US765377A - Art of upholstery. - Google Patents

Art of upholstery. Download PDF

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Publication number
US765377A
US765377A US19992004A US1904199920A US765377A US 765377 A US765377 A US 765377A US 19992004 A US19992004 A US 19992004A US 1904199920 A US1904199920 A US 1904199920A US 765377 A US765377 A US 765377A
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United States
Prior art keywords
buttons
fabric
tufting
covering fabric
cushion
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Expired - Lifetime
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US19992004A
Inventor
Thomas W Busche
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Thomas W Busche
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Priority to US19992004A priority Critical patent/US765377A/en
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    • AHUMAN NECESSITIES
    • A47FURNITURE; DOMESTIC ARTICLES OR APPLIANCES; COFFEE MILLS; SPICE MILLS; SUCTION CLEANERS IN GENERAL
    • A47CCHAIRS; SOFAS; BEDS
    • A47C31/00Details or accessories for chairs, beds, or the like, not provided for in other groups of this subclass, e.g. upholstery fasteners, mattress protectors, stretching devices for mattress nets
    • A47C31/02Upholstery attaching means
    • A47C31/026Upholstery attaching means passing through the upholstery, e.g. upholstery nails or buttons
    • YGENERAL TAGGING OF NEW TECHNOLOGICAL DEVELOPMENTS; GENERAL TAGGING OF CROSS-SECTIONAL TECHNOLOGIES SPANNING OVER SEVERAL SECTIONS OF THE IPC; TECHNICAL SUBJECTS COVERED BY FORMER USPC CROSS-REFERENCE ART COLLECTIONS [XRACs] AND DIGESTS
    • Y10TECHNICAL SUBJECTS COVERED BY FORMER USPC
    • Y10STECHNICAL SUBJECTS COVERED BY FORMER USPC CROSS-REFERENCE ART COLLECTIONS [XRACs] AND DIGESTS
    • Y10S297/00Chairs and seats
    • Y10S297/03Pneumatic
    • YGENERAL TAGGING OF NEW TECHNOLOGICAL DEVELOPMENTS; GENERAL TAGGING OF CROSS-SECTIONAL TECHNOLOGIES SPANNING OVER SEVERAL SECTIONS OF THE IPC; TECHNICAL SUBJECTS COVERED BY FORMER USPC CROSS-REFERENCE ART COLLECTIONS [XRACs] AND DIGESTS
    • Y10TECHNICAL SUBJECTS COVERED BY FORMER USPC
    • Y10TTECHNICAL SUBJECTS COVERED BY FORMER US CLASSIFICATION
    • Y10T24/00Buckles, buttons, clasps, etc.
    • Y10T24/36Button with fastener
    • Y10T24/3681Tufting type

Description

Nn. 765,377. A PATBNTBD JULY 19, 1904.

. T. W. BUSGHE.

ART 0F UPHOLSTERY.

APPLICATION FILED MAR. 2E, 1904.

No MODEL. Y

INVENTOR Thomas nmclw ATTORNEY THOMAS W. BUSOHE,

Patented July 19, 1904.

PATENT OFFICE.

OF NEW YORK, N. Y.

ART OF UPHOLSTERY.

SPECIFICATION forming part of Letters Patent No. 765,377, dated July 19, 1904.

Application filed March 25, 1904.

To al?, whom, t may concern,.-

Be it known that I, THOMAS W. BUscHE, a citizen of the United States, and a resident of New York, in the county of New York and State of New York, have invented certainnew and useful Improvements in the Art of Up-v holstery, of which the following is a specilication. A

The invention relates to improvements in the art of upholstering cushions and the like, and pertains more especially to a novel method and means for tufting the exposed surface of the cushion or other article, the object being to produce a tufted surface which contains no inaccessible places for dust, dirt, and verminv to gather and which is capable of being easily, quickly, and thoroughly cleansed. In carrying out my invention I also produce a tufted surface of novel appearance and one in which the covering fabric is devoid of sharp creases and irregular strains. Y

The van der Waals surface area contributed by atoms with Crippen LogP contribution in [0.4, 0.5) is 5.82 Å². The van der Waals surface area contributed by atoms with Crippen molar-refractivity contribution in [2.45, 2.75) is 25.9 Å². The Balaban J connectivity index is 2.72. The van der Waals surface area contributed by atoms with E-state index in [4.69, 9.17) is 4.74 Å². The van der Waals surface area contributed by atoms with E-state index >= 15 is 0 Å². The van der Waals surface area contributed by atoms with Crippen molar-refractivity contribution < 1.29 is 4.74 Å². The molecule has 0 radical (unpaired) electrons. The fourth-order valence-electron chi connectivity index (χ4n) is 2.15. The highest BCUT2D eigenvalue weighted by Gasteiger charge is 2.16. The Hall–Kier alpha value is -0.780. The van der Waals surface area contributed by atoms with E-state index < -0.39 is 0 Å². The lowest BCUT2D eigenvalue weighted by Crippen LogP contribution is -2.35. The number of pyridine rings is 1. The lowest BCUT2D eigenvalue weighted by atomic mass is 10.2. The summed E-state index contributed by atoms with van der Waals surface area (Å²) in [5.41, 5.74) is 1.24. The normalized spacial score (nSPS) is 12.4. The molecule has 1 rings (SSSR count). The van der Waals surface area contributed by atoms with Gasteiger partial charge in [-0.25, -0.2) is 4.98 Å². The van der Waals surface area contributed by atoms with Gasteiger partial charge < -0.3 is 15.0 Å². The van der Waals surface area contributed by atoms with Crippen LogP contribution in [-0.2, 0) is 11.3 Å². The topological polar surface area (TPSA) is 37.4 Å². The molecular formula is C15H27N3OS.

I present my invention herein as embodied in a leather-covered cushion for a chair; but my invention is applicable to all kinds of upholstery-work and to coverings of velvet, tapestry, and other fabrics, as well as to leather.

Ordinarily the tufting in upholstery-work is performed by means of buttons and lacingcords connected therewith, the buttons being on the upper or exposed surface of the cushion or other article and drawn and held inwardly by means of said cords, the covering fabric in this class of work being sharply creased or in folds'about the tufted surfaces. rIhe tufted surfaces thus produced are frequently very difficult to clean and often subi lstantially impossible to be cleaned, for dirt and dust will gather not only in the sharp folds of the covering fabric, but also below the buttons, whence it is at least impracticable, if not impossible, to remove the same. It is well known that a great deal of time is required for the dusting or cleansing of tufted furniture and that the covering fabrics of such furniture are frequently injured by repeated attempts to clean the same.

In accordance with my invention I secure Serial No. 199,920. (No model.)

the tufting-buttons in their proper relative positions against the inner concealed surface of the covering fabric and employ the usual lacing cords or twine in connection with them to draw and hold the buttons inwardly, whereby to produce the tufted-surface effect, and when the tufting is performed in this manner the bases of the recesses formed by the tufting present smooth surfaces, which may be easily cleaned, and the side walls of said recesses may be devoid of sharp inaccessible creases and irregular strains.

Another advantage of my invention is that in the use thereof the shanks of the tuftingbuttons do not pass through the covering fabric and that the style and appearance of the cushion or other article may be varied in many ways by the form, size, and arrangement of the buttons.

In the drawings I show buttons of double convex form and circular in outline, and buttons of this character create at the base of the tuft-recesses a smooth circular convex eect, which is desirable for some classes of articles; but I may use fiat buttons, or oval or elongated buttons, or buttons of other shape at will, in accordance with the design or effect I may wish to produce in the covering fabric. I therefore employ the word button in this application in a generic sense and not as indicating specifically a small round disk possessing ashank or eyes.

, The invention will be more fully understood from the detailed description hereinafter presented, reference being had to the accompanying drawings, in which Figure l is a' top view of a portion of a cushion tufted in accordance with my invention. Fig. 2 is a sectional view ofsame on the dotted line 2 2 of same. Fig. 3 is a detached sectional view through a portion of the covering fabric and one button with its securing means on the dotted line 3 3 of Fig. l. Fig. 4 is a like view of same on the dotted line 4 4 of Fig. 1, Fig. L3 indicating the employment of a button having a shank, and Fig. 4 one having two holes in lieu of a shank.

Fig. 5 is a view of aportion of the inner side of the covering fabric with the means for securing a button in position against the same. Fig. 6 is a detached bottom view of the button shown in Fig. 3, and Fig. 7 isalike view of the button shown in Fig. 4.